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Q&A: Caroline Cole

Design consultant Colander Associates’ Caroline Cole is looking to address gender issues in the construction industry with the Equilibrium Network for its higher achievers

So are you looking to stage a boardroom coup?

Not exactly! The Equilibrium Network is cross disciplinary; architects, engineers, landscape architects, contractors, academics and clients. With everyone moaning about the lack of female representation at senior level, we asked ‘does it actually matter?’ We assembled some female big industry achievers to tell their stories and decided ‘yes it does’. 

So you came to the obvious conclusion?

Actually, we concluded it wasn’t just about gender but diversity at executive level and not just about helping women but helping business to do better. At junior level it’s a 50/50 gender mix in architecture but at senior level it’s 11% – and worse in engineering. We want to find ways to help organisations be more diverse, by not being hellraising and confrontational but business-like.

How do you nudge people in the right direction?

We need to do more research to prove diversity helps in business as there’s a lot of anecdotal evidence. Studies from other sectors show it has a positive effect on the bottom line and profitability seems the best way to drive change. 

Yes, more senior women would lead to a better workplace but can that counter the long hours work culture that gets passed down?

So the abused becomes the abuser?! Yes, office culture is important but the issue’s much wider than that. For the built environment industry, whose output affects how society interacts, there’s a compelling argument that greater diversity at executive level would lead to better design outcomes for everyone. But proving it is the key!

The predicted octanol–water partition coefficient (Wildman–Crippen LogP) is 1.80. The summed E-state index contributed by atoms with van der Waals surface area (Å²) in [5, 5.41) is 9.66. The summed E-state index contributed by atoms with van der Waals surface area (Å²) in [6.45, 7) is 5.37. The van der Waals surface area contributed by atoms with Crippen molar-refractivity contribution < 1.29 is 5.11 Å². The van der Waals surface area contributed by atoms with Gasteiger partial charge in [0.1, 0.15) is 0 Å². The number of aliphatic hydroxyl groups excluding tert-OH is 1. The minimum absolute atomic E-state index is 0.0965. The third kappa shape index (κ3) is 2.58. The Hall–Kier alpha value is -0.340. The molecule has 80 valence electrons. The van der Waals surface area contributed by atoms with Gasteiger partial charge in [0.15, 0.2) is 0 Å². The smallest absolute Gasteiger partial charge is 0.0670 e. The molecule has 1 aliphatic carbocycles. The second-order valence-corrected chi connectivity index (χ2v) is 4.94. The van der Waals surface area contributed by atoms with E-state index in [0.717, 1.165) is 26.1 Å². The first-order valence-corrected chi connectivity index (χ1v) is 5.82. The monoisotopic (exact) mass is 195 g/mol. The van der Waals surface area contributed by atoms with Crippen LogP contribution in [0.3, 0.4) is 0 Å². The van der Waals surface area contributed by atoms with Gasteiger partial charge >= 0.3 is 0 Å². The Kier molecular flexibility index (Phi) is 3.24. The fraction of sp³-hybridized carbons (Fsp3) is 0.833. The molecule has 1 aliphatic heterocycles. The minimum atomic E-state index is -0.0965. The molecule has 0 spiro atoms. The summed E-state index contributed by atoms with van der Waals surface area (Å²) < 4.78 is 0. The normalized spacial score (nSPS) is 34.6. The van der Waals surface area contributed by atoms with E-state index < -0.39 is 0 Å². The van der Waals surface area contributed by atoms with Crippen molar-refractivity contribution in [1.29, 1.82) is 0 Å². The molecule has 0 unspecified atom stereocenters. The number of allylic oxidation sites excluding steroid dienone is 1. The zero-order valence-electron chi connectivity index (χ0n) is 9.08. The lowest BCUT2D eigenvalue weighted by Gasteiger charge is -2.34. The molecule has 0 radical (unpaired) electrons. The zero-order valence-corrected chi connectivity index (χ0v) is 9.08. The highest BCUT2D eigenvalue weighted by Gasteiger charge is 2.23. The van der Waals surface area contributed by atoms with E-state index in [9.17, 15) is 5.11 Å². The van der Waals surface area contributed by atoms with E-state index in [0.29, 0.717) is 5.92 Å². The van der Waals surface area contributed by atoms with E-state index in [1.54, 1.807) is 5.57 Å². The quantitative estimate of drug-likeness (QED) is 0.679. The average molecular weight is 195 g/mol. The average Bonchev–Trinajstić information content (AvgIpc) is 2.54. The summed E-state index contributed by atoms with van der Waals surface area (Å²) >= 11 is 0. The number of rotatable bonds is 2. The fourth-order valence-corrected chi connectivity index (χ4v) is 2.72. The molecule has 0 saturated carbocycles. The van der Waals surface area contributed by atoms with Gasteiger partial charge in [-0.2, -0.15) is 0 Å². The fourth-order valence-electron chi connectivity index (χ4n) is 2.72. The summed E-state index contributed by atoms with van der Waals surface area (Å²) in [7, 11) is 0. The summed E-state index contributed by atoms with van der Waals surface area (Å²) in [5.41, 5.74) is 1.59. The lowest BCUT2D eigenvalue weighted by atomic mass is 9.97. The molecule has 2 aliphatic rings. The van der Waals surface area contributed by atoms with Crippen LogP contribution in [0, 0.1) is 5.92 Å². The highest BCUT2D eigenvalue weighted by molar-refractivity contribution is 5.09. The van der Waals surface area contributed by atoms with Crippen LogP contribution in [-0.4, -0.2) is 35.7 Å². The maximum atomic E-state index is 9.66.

So you don’t feel the industry is changing of its own accord?

There’s a sense now that gender is actively discussed by larger organisations, which is encouraging. There aren’t many more women are in senior positions now than when I was starting out, and that’s problematic. The network wants to use its experience to analyse why some women’s careers flourish more than others.

And career-breaks for child-rearing isn’t an issue?

No, I would say it’s more about pay. If you’re in a profession that tolerates low pay you can’t afford child care. That has nothing to do with being a woman: the issue applies to both parents and is a financial one.

So where to from here?

We’ve launched the website and we’re expanding the network through personal invitations to both men and women to join as mentors. We ask members to give three days a year to be a role model for diversity and advocate the business benefits of gender balance. Our first event is in September to set the agenda for the coming year.


 
 
 
 
 
 
 
 

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